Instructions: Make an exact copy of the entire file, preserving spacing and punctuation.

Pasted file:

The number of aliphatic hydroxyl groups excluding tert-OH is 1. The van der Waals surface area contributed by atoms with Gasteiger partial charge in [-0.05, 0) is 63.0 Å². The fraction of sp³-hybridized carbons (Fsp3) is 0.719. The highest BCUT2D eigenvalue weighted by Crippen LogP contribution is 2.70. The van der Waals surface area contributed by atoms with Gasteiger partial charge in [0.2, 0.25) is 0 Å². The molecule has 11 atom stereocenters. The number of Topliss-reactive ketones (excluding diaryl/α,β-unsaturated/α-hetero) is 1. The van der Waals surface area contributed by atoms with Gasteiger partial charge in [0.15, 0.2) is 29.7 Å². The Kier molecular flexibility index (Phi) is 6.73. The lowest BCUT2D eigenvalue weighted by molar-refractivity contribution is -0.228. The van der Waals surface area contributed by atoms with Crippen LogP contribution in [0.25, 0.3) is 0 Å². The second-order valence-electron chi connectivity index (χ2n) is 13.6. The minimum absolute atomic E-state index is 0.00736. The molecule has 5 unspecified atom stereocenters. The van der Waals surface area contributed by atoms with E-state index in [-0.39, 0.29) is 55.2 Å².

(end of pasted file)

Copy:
The number of aliphatic hydroxyl groups excluding tert-OH is 1. The van der Waals surface area contributed by atoms with Gasteiger partial charge in [-0.05, 0) is 63.0 Å². The fraction of sp³-hybridized carbons (Fsp3) is 0.719. The highest BCUT2D eigenvalue weighted by Crippen LogP contribution is 2.70. The van der Waals surface area contributed by atoms with Gasteiger partial charge in [0.2, 0.25) is 0 Å². The molecule has 11 atom stereocenters. The number of Topliss-reactive ketones (excluding diaryl/α,β-unsaturated/α-hetero) is 1. The van der Waals surface area contributed by atoms with Gasteiger partial charge in [0.15, 0.2) is 29.7 Å². The Kier molecular flexibility index (Phi) is 6.73. The lowest BCUT2D eigenvalue weighted by molar-refractivity contribution is -0.228. The van der Waals surface area contributed by atoms with Crippen LogP contribution in [0.25, 0.3) is 0 Å². The second-order valence-electron chi connectivity index (χ2n) is 13.6. The minimum absolute atomic E-state index is 0.00736. The molecule has 5 unspecified atom stereocenters. The van der Waals surface area contributed by atoms with E-state index in [-0.39, 0.29) is 55.2 Å².